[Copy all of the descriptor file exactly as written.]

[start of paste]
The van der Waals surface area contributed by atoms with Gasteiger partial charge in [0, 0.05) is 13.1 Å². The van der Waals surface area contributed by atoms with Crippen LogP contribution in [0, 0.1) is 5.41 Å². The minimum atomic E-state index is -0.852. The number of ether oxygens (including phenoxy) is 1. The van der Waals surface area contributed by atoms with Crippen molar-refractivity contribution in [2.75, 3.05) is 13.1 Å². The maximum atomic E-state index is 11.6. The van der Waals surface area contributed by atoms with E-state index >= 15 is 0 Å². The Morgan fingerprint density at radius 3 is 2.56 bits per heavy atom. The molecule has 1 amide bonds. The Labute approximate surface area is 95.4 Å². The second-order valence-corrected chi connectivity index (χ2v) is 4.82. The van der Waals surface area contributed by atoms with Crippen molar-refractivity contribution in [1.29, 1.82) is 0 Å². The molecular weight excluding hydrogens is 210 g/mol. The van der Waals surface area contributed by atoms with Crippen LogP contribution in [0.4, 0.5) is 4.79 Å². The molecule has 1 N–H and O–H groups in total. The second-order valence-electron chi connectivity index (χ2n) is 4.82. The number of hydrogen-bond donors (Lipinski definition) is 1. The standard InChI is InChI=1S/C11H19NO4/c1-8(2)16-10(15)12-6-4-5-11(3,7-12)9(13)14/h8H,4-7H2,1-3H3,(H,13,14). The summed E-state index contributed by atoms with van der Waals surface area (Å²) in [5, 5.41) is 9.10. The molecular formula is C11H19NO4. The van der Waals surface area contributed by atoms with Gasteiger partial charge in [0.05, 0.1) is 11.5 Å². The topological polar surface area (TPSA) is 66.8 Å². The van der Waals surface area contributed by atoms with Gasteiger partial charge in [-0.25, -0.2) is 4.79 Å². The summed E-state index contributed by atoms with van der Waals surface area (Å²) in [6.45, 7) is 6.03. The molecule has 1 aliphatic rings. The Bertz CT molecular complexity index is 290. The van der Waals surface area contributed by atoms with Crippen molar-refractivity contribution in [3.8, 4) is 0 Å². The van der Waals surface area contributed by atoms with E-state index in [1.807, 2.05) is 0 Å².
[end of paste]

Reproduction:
The van der Waals surface area contributed by atoms with Gasteiger partial charge in [0, 0.05) is 13.1 Å². The van der Waals surface area contributed by atoms with Crippen LogP contribution in [0, 0.1) is 5.41 Å². The minimum atomic E-state index is -0.852. The number of ether oxygens (including phenoxy) is 1. The van der Waals surface area contributed by atoms with Crippen molar-refractivity contribution in [2.75, 3.05) is 13.1 Å². The maximum atomic E-state index is 11.6. The van der Waals surface area contributed by atoms with E-state index >= 15 is 0 Å². The Morgan fingerprint density at radius 3 is 2.56 bits per heavy atom. The molecule has 1 amide bonds. The Labute approximate surface area is 95.4 Å². The second-order valence-corrected chi connectivity index (χ2v) is 4.82. The van der Waals surface area contributed by atoms with Crippen molar-refractivity contribution in [1.29, 1.82) is 0 Å². The molecular weight excluding hydrogens is 210 g/mol. The van der Waals surface area contributed by atoms with Crippen LogP contribution in [0.4, 0.5) is 4.79 Å². The molecule has 1 N–H and O–H groups in total. The second-order valence-electron chi connectivity index (χ2n) is 4.82. The number of hydrogen-bond donors (Lipinski definition) is 1. The standard InChI is InChI=1S/C11H19NO4/c1-8(2)16-10(15)12-6-4-5-11(3,7-12)9(13)14/h8H,4-7H2,1-3H3,(H,13,14). The summed E-state index contributed by atoms with van der Waals surface area (Å²) in [5, 5.41) is 9.10. The molecular formula is C11H19NO4. The van der Waals surface area contributed by atoms with Gasteiger partial charge in [0.05, 0.1) is 11.5 Å². The topological polar surface area (TPSA) is 66.8 Å². The van der Waals surface area contributed by atoms with Gasteiger partial charge in [-0.25, -0.2) is 4.79 Å². The summed E-state index contributed by atoms with van der Waals surface area (Å²) in [6.45, 7) is 6.03. The molecule has 1 aliphatic rings. The Bertz CT molecular complexity index is 290. The van der Waals surface area contributed by atoms with Crippen molar-refractivity contribution in [3.8, 4) is 0 Å². The van der Waals surface area contributed by atoms with E-state index in [1.807, 2.05) is 0 Å².